The widening spread was a boon for sellers of refined products, which are typically priced to the global market. According to the Energy Information Administration, U.S. exported daily about 3.4 million barrels of refined products, including gasoline and diesel, as of May.
“They’re in the catbird seat as far as buying their raw materials,” Sandy Fielden, director of oil research for Morningstar Inc., told the WSJ, adding that refining was a “cash cow.”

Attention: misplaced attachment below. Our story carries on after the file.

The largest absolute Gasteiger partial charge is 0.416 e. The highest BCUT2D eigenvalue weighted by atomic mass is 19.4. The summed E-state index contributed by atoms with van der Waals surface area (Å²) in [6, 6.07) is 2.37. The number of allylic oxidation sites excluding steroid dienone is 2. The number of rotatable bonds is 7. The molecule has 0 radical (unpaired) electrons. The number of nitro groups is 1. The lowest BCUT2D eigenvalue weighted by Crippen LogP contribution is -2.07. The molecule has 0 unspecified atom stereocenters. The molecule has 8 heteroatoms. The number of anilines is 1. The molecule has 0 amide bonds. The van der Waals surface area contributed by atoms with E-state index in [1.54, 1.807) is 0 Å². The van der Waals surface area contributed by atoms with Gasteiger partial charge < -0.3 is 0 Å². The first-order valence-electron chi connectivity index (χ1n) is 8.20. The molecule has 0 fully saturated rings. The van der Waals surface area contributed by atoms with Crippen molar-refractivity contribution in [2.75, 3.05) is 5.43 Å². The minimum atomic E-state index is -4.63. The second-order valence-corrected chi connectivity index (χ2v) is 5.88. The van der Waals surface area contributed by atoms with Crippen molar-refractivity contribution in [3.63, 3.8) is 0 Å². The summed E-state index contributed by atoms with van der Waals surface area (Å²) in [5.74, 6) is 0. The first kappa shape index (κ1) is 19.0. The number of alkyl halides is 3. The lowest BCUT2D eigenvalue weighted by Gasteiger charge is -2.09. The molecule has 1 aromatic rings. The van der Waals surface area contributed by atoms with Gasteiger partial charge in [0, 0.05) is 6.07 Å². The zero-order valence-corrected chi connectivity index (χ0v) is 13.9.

ETF investors can also capitalize on the strength in this energy segment through targeted sub-sector ETF plays. For instance, the VanEck Vectors Oil Refiners ETF (NYSEArca: CRAK) is the only exchange traded fund dedicated to oil refiners. Additionally, the Invesco Dynamic Energy Exploration & Production Portfolio (NYSEArca: PXE), a smart beta spin on exploration and production names, and the iShares U.S. Oil & Gas Exploration & Production ETF (Cboe: IEO) both include smaller allocations to oil and gas refiners.
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